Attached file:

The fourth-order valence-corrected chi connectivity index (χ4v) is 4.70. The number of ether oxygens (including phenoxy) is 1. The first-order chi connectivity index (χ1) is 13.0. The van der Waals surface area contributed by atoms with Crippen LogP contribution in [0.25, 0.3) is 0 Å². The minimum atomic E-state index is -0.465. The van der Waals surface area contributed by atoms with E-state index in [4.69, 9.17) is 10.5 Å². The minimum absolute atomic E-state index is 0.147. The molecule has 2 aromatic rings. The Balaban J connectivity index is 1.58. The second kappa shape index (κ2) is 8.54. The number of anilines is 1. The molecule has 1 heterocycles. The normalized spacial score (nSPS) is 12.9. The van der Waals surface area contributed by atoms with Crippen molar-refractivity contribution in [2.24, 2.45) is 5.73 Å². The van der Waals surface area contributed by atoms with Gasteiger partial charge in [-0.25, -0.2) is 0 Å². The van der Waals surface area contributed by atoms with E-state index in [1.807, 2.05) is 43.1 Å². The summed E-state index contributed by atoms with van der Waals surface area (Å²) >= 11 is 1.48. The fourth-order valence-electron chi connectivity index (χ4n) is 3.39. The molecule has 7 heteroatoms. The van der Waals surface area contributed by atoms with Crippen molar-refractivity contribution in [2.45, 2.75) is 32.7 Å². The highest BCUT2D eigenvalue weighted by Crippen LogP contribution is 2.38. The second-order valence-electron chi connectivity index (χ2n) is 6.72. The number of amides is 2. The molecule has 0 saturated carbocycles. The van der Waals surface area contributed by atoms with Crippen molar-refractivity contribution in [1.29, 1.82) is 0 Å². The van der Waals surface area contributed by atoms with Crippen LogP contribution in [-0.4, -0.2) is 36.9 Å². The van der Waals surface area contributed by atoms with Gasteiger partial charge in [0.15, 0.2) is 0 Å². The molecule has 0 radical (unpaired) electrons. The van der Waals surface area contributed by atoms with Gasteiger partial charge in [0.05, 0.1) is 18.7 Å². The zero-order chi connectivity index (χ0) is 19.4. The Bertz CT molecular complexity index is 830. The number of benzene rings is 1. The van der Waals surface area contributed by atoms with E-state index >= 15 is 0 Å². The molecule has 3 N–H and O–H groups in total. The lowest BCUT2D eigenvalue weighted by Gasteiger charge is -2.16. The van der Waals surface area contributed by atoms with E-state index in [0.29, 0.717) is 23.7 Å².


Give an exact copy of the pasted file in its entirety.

The fourth-order valence-corrected chi connectivity index (χ4v) is 4.70. The number of ether oxygens (including phenoxy) is 1. The first-order chi connectivity index (χ1) is 13.0. The van der Waals surface area contributed by atoms with Crippen LogP contribution in [0.25, 0.3) is 0 Å². The minimum atomic E-state index is -0.465. The van der Waals surface area contributed by atoms with E-state index in [4.69, 9.17) is 10.5 Å². The minimum absolute atomic E-state index is 0.147. The molecule has 2 aromatic rings. The Balaban J connectivity index is 1.58. The second kappa shape index (κ2) is 8.54. The number of anilines is 1. The molecule has 1 heterocycles. The normalized spacial score (nSPS) is 12.9. The van der Waals surface area contributed by atoms with Crippen molar-refractivity contribution in [2.24, 2.45) is 5.73 Å². The van der Waals surface area contributed by atoms with Gasteiger partial charge in [-0.25, -0.2) is 0 Å². The van der Waals surface area contributed by atoms with E-state index in [1.807, 2.05) is 43.1 Å². The summed E-state index contributed by atoms with van der Waals surface area (Å²) >= 11 is 1.48. The fourth-order valence-electron chi connectivity index (χ4n) is 3.39. The molecule has 7 heteroatoms. The van der Waals surface area contributed by atoms with Crippen molar-refractivity contribution in [2.45, 2.75) is 32.7 Å². The highest BCUT2D eigenvalue weighted by Crippen LogP contribution is 2.38. The second-order valence-electron chi connectivity index (χ2n) is 6.72. The number of amides is 2. The molecule has 0 saturated carbocycles. The van der Waals surface area contributed by atoms with Crippen molar-refractivity contribution in [1.29, 1.82) is 0 Å². The van der Waals surface area contributed by atoms with Crippen LogP contribution in [-0.4, -0.2) is 36.9 Å². The van der Waals surface area contributed by atoms with Gasteiger partial charge in [0.15, 0.2) is 0 Å². The molecule has 0 radical (unpaired) electrons. The van der Waals surface area contributed by atoms with Gasteiger partial charge in [0.05, 0.1) is 18.7 Å². The zero-order chi connectivity index (χ0) is 19.4. The Bertz CT molecular complexity index is 830. The number of benzene rings is 1. The van der Waals surface area contributed by atoms with E-state index >= 15 is 0 Å². The molecule has 3 N–H and O–H groups in total. The lowest BCUT2D eigenvalue weighted by Gasteiger charge is -2.16. The van der Waals surface area contributed by atoms with E-state index in [0.29, 0.717) is 23.7 Å².